MADRID — Aitor Hernandez has been looking to buy a new glass pipe to smoke cannabis since June but waited for an annual cannabis fair which got underway Friday near Madrid to make his choice.
"You can see all the types of pipes that exist, the newest styles, in one place, it's great," the tattooed 23-year-old said, carrying the box with his new pipe at the fair held at a bullring in the Madrid suburb of Leganes.
EXPOcannabis -- now in its seventh year -- features 150 stands that sell a wide variety of items for growing and consuming cannabis, from seeds with names like "Amnesia Lemon" to rolling papers and mini-scales.
Also on display are clothes made from the fast-growing cannabis plant as well as a beer and an energy drink that contain cannabis alongside booths offering information on the dangers and health benefits of smoking marijuana.
"The goal is to provide information, clarify misconceptions and move towards a greater normalization of cannabis use," said fair spokeswoman Aura Canon in an office set up in the stands of the bullring that overlooked a giant, orange inflatable lion with a joint in its mouth.
Growing cannabis for personal use is legal in Spain as is consumption of the drug in private. But transporting and selling cannabis is illegal.
Cannabis is the most commonly used drug in Spain with 27.3 percent of those between the ages of 15-64 reporting having consumed it at least once in their lives, one of the highest rates in Europe, according to the Lisbon-based European Monitoring Centre for Drugs and Drug Addiction.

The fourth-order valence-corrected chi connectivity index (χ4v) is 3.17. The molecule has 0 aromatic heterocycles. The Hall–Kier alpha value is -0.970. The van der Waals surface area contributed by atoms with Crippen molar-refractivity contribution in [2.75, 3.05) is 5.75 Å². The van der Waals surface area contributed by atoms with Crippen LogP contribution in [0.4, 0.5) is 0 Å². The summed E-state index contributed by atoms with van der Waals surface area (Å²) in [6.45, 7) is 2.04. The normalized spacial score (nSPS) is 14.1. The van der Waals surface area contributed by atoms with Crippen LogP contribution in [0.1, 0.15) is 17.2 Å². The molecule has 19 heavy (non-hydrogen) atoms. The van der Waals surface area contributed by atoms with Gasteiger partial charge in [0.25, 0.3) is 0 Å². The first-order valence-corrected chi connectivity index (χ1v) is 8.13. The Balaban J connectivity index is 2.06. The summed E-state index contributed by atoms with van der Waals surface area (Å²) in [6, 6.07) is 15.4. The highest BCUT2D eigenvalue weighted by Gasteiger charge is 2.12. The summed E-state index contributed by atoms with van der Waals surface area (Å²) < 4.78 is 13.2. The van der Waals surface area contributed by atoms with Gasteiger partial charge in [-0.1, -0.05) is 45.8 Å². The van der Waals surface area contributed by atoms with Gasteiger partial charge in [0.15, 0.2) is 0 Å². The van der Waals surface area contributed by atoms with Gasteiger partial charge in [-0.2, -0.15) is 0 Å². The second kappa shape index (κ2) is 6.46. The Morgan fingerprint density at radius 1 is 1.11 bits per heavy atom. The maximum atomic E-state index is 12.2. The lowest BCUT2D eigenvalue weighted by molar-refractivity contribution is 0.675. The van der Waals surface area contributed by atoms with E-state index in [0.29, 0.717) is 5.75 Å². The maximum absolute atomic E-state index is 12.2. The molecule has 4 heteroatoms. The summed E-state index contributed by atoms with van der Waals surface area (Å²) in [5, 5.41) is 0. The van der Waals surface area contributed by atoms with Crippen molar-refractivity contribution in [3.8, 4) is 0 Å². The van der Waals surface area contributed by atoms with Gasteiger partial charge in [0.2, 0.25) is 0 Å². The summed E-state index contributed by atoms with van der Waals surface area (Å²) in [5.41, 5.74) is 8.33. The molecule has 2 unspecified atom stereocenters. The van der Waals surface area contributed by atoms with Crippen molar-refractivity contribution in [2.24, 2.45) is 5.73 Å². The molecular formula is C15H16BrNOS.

"Cannabis culture has a long history in Spain because of its proximity to Morocco, which is a major cannabis growing region," said Rail del Pinon, the editor of Cannabis Magazine which has a monthly circulation of 20,000 copies.
The fair drew 16,000 visitors last year and the organisers hope to at least match that number this year, despite Spain's economic downturn.
The entry fee is 15 euros ($20) for one day or 40 euros for a pass for the entire three days of the fair.
Most of those who attended were young men. Some took breaks from visiting the booths by smoking marijuana in the stands of the bullring while listening to the reggae music that blared from the booth of a cannabis seed seller.
"The crowd has changed over the years. At first it was mostly people interested in consuming for recreational reasons, now there are more people who come because they are interested in the medical uses of cannabis," said Cano.
Among the novelties on display at this year's fair was an industrial strength odour neutralizer spray which promises to replace the smell of marijuana with that of freshly washed linen.
"It can also be used to mask other scents, like that of a dog for example, or it could be useful at a nightclub," said Mark Goodwin of British company Easy Grow which has the licence to distribute the product in Spain.